31.10.-1.11. Workshop: Analyzing narratives and experience in history

Jonne Renvall / Tampere University

Tampere University, 31.10.-1.11.2022
Monday 31.10. Pinni B4113
Tuesday 1.11. Pinni B1029 (Olkkari)

The Centre of Excellence in the History of Experiences (HEX) and Narrare: Centre for Interdisciplinary Narrative Studies at Tampere University will organize a joint workshop on narratives and experience in history this Autumn. The workshop is continuation for the interdisciplinary collaboration in the theme issue ‘Narrative and Experience’, published in the Scandinavian Journal of History in January 2022.

The workshop brings together scholars from different fields to an interdisciplinary exchange on the application of narrative approaches to historical texts and sources. What can narrative approaches offer methodologically to historical research, and vice versa, what can attention to historical constitution and contextualization of narrative models offer to the research fields? How can narrative text analysis be used to uncover historical experience or other historically changing phenomena?

The workshop programme includes four European keynote speakers and ten other invited talks. We welcome colleagues interested in these themes to participate in what will hopefully be two days of intensive discussion and methodological development. It is also possible to listen to the talks via an online link provided for those registered.

Registration here.

 

Programme

Monday, October 31st

10.00-10.15

Opening words

10.15-11.45

Chris Lorenz: History and the question of narrative: On the lasting importance of the distinctions between facts, fiction and fake

Marina Grishakova: Asynchrony and delay: Narrative and historical time and experience

Chair Mari Hatavara

11.45-13.00

Lunch

13.00-14.30

Dorothee Birke: Historicizing the present: The chrononarratological approach and a reading of Patricia Lockwood’s No One Is Talking About This

Alison Rowlands: Narrative resolution? Making sense of narratives, experiences, and identities in witch-trial records from early modern Rothenburg ob der Tauber, Germany

Chair Raisa Toivo

14.30-15.00

Coffee

15.00-16.30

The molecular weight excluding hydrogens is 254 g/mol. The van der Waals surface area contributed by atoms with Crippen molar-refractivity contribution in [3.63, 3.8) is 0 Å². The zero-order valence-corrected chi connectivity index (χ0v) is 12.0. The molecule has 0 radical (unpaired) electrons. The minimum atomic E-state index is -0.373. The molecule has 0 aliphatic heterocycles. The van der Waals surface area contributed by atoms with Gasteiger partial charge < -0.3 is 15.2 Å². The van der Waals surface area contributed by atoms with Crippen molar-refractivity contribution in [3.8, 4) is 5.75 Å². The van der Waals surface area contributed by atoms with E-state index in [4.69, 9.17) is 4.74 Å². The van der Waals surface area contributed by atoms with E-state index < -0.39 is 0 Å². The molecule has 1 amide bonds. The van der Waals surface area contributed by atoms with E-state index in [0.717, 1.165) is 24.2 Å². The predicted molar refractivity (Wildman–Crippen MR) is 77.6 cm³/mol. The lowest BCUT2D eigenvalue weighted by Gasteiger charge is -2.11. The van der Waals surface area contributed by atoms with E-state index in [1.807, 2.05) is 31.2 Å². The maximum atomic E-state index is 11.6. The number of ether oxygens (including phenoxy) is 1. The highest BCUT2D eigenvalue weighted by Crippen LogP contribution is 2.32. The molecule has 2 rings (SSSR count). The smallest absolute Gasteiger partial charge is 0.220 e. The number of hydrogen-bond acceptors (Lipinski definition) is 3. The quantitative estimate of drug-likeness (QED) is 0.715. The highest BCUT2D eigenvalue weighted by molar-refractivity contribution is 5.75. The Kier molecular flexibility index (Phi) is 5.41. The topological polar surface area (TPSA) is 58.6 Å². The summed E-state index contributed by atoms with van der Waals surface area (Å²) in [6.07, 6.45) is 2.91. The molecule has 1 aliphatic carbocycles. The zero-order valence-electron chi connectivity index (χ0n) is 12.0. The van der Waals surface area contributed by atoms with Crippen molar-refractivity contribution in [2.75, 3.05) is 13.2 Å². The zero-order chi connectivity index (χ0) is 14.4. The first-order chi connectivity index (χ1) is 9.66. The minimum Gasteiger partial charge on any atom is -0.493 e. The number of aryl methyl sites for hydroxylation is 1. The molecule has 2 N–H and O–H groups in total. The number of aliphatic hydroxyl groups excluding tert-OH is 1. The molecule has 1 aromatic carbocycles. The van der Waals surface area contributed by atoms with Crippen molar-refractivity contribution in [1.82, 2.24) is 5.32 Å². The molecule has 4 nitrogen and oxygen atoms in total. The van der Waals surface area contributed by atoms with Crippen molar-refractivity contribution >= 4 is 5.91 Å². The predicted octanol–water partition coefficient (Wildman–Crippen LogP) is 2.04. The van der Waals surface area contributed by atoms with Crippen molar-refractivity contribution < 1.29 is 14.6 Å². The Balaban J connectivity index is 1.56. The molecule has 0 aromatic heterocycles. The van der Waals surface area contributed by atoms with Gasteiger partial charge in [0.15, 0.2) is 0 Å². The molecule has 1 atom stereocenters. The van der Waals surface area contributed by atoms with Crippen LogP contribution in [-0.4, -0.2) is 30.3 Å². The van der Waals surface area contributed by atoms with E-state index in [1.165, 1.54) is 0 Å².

Sari Katajala-Peltomaa: Narrating the experience – experiencing the narrative: The miraculous in medieval canonization processes

Maria Mäkelä: Experientiality or exemplarity? Diachronic narratology and the case of free indirect discourse

Reetta Eiranen: Experiential narration in nineteenth-century letters

Chair Sami Suodenjoki

klo 18.00 –

Dinner (for the speakers)

Tuesday, November 1st

10.15-11.45

Mari Hatavara: Vicarious historical minds: Analyzing mind representation in historical interviews

Ville Kivimäki: Trauma and the narratives of the nation: Collective scripts in overcoming experiences of violence in wartime Finland, 1939–45

Hanna Meretoja: Narratively mediated experience: Rethinking the actual and the possible

Chair TBA

11.45-13.00

Lunch

13.00-14.00

Ilona Pikkanen: Maxims and metaphors as a means of narrative persuasion in history writing

Iida Pöllänen: Historicizing black struggle in the U.S.: Narrative approaches to studying histories of domination and resistance

Chair Matti Hyvärinen

14.00-14.30

Coffee

14.30-15.30

Marja Jalava: Continuity as a temporal grand narrative in Finnish historiography

Matti Hyvärinen: Master and counter-narratives in parliamentarians’ oral history interviews

Chair Mari Hatavara

15.30-16.00

Concluding discussion and future plans

More about the event

In historical research, the concept ’narrative’ can be understood in different ways. Historiography in itself can be analyzed as narrative but also texts produced in the past, the sources, can be interpreted as narratives. Equally, the understanding of what narrative is or what are the features to study when studying narrativity, varies remarkably. While recent narratology emphasizes experientiality as the core of any narrative, the narrativist readings of historiography have typically drawn on a plot centered understanding of narratives.

In studying historiographical texts as narratives, the assumption is that the presentation – and perhaps even the creation – of historical knowledge entails narrative sense making operations. When studying source texts as including narrativity, the narrative features of the text as historically situated in the past become highlighted. In relation to experience, historiography contributes to societal and cultural frames of interpretation for people’s experiences. Then again, the narrative analysis of sources can, for instance, be a way of studying what kind of narrative means and scripts were utilized and produced in past societies in the construction of individual as well as collective experiences.

For these reasons, it is important both to recognize the many meanings of narrative and narrativity in history and historical writing, as well as to study how narrative studies and historical research may best support each other and advance theory and methodology in both fields.